The Herald Society features the experiences of Natasha Stevens, a 14-year-old pupil who suffers from complex vision problems – in fact she has several, including colour blindness and night blindness as well as cone rod dystrophy and retinitis pigmentosa – two progressive eye conditions.
‘If school work given to Natasha is not perfectly formatted – in the right font and size, and on a white background, then she can’t use it. Pictures also need to be separate from text. For the most part, her schoolteachers try enlarging handouts onto A3 paper – but, according to her mother, that can make the letters fuzzy and hard to read. “They think they’re doing good, but they are just making it harder for Natasha…’
Unfortunately this experience is common for blind and partially-sighted children, according to the Royal National Institute of Blind People in Scotland (RNIB) which launched a campaign on the issue of educational materials at Edinburgh’s Festival Theatre yesterday.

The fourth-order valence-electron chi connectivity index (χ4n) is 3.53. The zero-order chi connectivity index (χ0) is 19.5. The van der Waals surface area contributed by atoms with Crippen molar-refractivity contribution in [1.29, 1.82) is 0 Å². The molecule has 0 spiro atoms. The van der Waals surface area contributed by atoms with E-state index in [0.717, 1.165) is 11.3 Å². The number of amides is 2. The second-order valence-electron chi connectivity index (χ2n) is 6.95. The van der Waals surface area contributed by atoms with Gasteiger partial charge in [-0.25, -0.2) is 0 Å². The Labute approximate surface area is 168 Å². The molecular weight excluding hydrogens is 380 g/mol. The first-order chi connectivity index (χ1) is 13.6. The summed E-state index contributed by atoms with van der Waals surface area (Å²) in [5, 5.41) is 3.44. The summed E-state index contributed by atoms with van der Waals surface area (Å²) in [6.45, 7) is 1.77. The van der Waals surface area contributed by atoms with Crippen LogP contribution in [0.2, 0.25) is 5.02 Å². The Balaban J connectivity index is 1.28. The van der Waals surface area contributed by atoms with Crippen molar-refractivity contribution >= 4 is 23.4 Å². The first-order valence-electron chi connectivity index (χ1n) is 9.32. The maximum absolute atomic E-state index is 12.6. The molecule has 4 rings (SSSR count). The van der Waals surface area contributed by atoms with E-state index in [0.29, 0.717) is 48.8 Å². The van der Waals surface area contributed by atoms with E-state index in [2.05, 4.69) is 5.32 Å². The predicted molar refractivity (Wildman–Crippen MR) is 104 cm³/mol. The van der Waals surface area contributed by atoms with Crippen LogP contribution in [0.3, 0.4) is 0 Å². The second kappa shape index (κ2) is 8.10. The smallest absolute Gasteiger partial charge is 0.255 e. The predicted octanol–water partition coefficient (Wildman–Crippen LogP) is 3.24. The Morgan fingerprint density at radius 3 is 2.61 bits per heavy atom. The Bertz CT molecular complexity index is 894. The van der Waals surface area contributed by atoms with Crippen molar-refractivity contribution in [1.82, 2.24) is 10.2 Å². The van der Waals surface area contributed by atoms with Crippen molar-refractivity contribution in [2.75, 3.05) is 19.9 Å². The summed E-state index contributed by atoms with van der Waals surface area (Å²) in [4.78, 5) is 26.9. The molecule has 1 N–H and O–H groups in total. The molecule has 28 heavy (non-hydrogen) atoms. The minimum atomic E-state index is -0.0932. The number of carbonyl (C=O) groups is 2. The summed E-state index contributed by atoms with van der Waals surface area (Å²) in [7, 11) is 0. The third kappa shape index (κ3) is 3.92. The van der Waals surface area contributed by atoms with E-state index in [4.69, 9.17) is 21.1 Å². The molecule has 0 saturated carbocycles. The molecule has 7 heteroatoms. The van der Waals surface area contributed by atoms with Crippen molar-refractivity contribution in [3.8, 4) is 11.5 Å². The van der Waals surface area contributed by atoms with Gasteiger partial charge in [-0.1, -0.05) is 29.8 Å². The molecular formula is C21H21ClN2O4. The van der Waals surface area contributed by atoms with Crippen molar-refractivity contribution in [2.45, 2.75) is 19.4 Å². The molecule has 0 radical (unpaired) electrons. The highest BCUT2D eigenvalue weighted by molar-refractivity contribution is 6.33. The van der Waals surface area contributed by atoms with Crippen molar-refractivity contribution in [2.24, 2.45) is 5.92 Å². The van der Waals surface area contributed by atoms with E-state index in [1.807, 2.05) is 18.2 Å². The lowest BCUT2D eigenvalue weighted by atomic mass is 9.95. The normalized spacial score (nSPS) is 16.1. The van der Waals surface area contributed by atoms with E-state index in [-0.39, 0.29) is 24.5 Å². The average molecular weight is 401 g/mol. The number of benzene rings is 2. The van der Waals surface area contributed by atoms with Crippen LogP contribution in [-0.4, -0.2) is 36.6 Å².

The Right to Learn campaign is calling for a National Education Transcription Service which would transcribe curriculum material to a consistent professional standard, at the same time as it is being produced for other pupils.
RNIB Scotland launches ‘Right to Read’ campaign http://www.rnib.org.uk/xpedio/groups/public/documents/publicwebsite/public_scotnews08_ia485fe654-8.hcsp
Launch event highlighting shortage of educational material in accessible formats.
RNIB Scotland says blind and partially sighted schoolchildren can still struggle to access textbooks in a format they can understand.
They have launched a new campaign to highlight the dearth of educational material available in braille, large print, CD or audio. A giant poster was unveiled in Edinburgh’s Festival Theatre yesterday by young people who themselves have sight loss.
RNIB Scotland is proposing that a National Education Transcription Service be established that could transcribe curriculum material to a consistent professional standard, and be a single point for liaison with educational publishers.
The campaign is being supported by a youth forum, ‘Haggeye’, set up by and for 12 to 25 year-olds with sight loss in Scotland.